In the third step of balancing redox reactions by half-reaction method, we will balance the atoms present in each half of the reaction except O and H atoms. In the example question, the oxidation part of the reaction in terms of Fe atoms is already balanced. Therefore, we will just balance the reduction part of the reaction. In this case, we will multiply Cr3+ by 2 in order to balance Chromium atoms.
We know that the reaction takes place in an acidic solution. Therefore, we have to add water molecules (H2O) for balancing the O atoms of the equation and H+ for balancing the H atoms in the equation. Now the equation is
Now, we will need to balance the charges in both the half reactions. Therefore, we need to multiply the appropriate number to one or both the half reaction and make the number of electrons same. Balancing the oxidation half of the reaction
For the reduction half, there are 12 positive charges on the left side of the equation and 6 positive charges on the right side of the equation. Therefore, we need to add 6 more electrons on the left side of the equation to balance the reduction half.
Now, to equate the electrons in two halves of the reactions, we will multiply 6 in the oxidation half reaction. Thus, we get
The two halves of the equations are added to complete the overall reactions. After the addition of two reaction halves, cancel the electrons on both sides. The net ionic equation can be written as:
Finally, we have to verify whether the equation consists of the same type, number, and charges on both sides of the equation. Moreover, the equation is completely balanced in terms of atoms and charges.
In case of a basic solution, we have to balance the atom similar to acidic solution. Then the equal number of OH– ions addition is done for each H+ ion, in both the halves of the equation. When the H+ ions and OH– ions will be present on the same side of the equation, we have to combine the ions and write H2O.
Solved Question for You
Q. Solve the net ionic equation where potassium dichromate(VI) (K2Cr2O7) reacts with sodium sulphite (Na2SO3) in an acidic medium to form sulphate ion and chromium(III) ion.
The basic equation or the skeletal form of the reaction is
Correctly assign oxidation numbers to Cr and S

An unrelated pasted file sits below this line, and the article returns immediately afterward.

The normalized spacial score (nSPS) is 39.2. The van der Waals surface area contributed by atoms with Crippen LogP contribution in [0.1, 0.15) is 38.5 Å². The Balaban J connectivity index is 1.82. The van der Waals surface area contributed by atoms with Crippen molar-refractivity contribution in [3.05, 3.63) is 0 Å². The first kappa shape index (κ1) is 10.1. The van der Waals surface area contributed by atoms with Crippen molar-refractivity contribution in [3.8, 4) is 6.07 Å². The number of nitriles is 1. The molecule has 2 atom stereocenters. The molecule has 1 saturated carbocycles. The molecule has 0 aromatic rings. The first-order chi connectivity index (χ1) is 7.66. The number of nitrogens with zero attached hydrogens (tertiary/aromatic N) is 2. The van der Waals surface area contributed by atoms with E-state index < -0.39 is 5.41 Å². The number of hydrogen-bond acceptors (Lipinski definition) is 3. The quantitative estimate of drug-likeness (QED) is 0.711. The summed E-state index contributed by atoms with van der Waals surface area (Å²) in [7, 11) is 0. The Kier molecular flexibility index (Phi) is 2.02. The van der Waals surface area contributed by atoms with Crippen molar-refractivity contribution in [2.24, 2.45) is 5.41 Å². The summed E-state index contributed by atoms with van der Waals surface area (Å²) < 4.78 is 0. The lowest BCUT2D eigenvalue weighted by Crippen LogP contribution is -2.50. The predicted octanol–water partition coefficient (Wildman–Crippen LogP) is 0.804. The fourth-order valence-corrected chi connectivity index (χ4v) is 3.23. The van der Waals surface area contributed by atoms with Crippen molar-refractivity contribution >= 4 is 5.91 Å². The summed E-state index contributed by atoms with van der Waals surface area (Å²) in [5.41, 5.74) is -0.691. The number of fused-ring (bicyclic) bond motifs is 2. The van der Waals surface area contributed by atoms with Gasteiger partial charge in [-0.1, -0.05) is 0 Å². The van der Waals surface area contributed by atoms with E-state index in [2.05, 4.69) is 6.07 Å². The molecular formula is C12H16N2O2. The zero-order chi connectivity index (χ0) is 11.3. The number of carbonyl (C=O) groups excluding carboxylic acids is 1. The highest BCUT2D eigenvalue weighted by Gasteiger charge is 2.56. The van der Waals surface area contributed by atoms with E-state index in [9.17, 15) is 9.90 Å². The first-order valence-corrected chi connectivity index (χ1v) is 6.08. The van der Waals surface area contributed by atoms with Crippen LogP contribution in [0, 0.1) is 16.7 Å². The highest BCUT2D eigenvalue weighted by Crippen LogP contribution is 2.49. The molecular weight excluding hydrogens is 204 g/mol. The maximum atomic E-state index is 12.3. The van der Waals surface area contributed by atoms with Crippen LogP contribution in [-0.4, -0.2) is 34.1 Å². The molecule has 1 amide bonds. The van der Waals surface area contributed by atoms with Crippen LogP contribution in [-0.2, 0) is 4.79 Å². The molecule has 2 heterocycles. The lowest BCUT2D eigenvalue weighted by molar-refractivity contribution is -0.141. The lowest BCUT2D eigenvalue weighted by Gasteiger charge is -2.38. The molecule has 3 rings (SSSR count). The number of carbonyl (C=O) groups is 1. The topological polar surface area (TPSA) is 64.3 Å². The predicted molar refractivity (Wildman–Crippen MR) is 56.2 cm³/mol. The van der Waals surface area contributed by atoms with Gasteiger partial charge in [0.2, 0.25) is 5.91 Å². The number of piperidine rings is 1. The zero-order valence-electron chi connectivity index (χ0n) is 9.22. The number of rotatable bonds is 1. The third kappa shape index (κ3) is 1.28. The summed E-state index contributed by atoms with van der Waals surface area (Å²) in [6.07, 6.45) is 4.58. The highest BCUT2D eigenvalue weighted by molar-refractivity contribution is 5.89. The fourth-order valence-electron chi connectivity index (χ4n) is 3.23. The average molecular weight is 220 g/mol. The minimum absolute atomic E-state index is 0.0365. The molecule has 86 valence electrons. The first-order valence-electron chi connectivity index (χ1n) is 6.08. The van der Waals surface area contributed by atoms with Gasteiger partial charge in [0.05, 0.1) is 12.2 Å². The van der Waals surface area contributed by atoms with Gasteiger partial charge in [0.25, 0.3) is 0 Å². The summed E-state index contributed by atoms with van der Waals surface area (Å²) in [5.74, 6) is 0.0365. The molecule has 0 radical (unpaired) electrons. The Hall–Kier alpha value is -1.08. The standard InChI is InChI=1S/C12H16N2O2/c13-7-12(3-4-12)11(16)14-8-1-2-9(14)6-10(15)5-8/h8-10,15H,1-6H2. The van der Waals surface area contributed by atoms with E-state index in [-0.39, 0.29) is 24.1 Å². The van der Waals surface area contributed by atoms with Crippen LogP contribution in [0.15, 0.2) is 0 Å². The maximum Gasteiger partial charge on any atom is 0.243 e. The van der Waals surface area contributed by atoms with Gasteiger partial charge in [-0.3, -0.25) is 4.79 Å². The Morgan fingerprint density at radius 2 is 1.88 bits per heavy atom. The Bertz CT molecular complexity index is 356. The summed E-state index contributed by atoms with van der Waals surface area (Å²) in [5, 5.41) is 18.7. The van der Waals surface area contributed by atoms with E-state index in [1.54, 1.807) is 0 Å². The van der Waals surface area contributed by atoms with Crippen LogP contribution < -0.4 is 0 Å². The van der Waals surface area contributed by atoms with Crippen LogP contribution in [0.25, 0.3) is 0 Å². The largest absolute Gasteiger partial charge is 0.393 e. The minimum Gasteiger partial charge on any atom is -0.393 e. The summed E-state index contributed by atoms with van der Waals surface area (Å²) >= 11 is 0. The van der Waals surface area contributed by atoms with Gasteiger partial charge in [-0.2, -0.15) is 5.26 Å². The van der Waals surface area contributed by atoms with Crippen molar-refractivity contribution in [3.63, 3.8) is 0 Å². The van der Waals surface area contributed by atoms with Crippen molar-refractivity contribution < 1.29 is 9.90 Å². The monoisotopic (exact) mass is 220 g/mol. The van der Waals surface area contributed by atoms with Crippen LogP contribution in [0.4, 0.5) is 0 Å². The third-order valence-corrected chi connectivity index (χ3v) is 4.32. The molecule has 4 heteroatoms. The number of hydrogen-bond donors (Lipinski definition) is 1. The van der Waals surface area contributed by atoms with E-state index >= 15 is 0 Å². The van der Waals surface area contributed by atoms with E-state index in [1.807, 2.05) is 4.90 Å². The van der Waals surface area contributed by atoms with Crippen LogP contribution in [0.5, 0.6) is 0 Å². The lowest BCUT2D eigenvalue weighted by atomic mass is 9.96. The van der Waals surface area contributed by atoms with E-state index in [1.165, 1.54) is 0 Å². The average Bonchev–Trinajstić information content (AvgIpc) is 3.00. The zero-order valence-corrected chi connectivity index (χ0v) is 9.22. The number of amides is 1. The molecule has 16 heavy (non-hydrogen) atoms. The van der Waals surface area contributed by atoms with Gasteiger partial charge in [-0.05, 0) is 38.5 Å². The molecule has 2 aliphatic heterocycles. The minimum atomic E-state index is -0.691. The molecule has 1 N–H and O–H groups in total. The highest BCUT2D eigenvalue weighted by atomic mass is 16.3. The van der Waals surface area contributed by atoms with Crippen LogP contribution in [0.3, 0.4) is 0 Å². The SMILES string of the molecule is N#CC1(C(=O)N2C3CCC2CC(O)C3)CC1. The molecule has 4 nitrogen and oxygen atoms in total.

Therefore, from the reaction we can decipher that dichromate ion is the oxidant in the reaction and the sulphite ion is the reductant in the reaction
Calculation of the increase and the decrease in the oxidation number for making each side of the equation equal
We know from the equation, the reaction occurs in the acidic medium. Moreover, we can see that the ionic charges in both the sides of the equation are not same. Therefore, we will add 8H+ I order to make the ionic charges equal.
In the final step, we will calculate the required amount of water molecules and add it on the right side of the equation to make the equation a balanced redox reaction. In the given equation, we will need to add 4 water molecules on the right side to balance the equation.
Q2. Write the balanced redox equation by half-reaction method when Permanganate(VII) ion (MnO4) produces iodine molecule (I2) and manganese (IV) oxide (MnO2) in a basic medium.
Firstly, we will write the base form of the equation
In this step, we will find the two half-reactions and write them
We will balance the iodine atoms present in the oxidation half of the reaction. Therefore, the equation will become
We will balance the oxygen atoms in the reduction half of the reaction by the addition of two water molecules. Refer to the equation below
Now, we will balance the H atoms by the addition of four H+ ions on the left half of the reduction half-reaction.
We know that the reaction occurs in a basic medium. Thus, to balance four H+ ions, we need to add four OH– ions to each side of the equation.
Finally, we will interchange the H+ ions and OH– ions with the water molecule. The final equation of the fourth step will be
The charges on the two half-reactions are balanced
Finally, we have to equalize the electrons in the above reactions. Thus, we will multiply the oxidation half of the equation by 3 and the reduction half of the reaction by 2.
We have to determine the net reaction by the addition of two halves of the reaction and by the cancellation of electrons on each side.
Finally, we have to verify the equation in terms of the number of atoms and charges on both sides. Additionally, verification needs to be done about the equations written on both sides.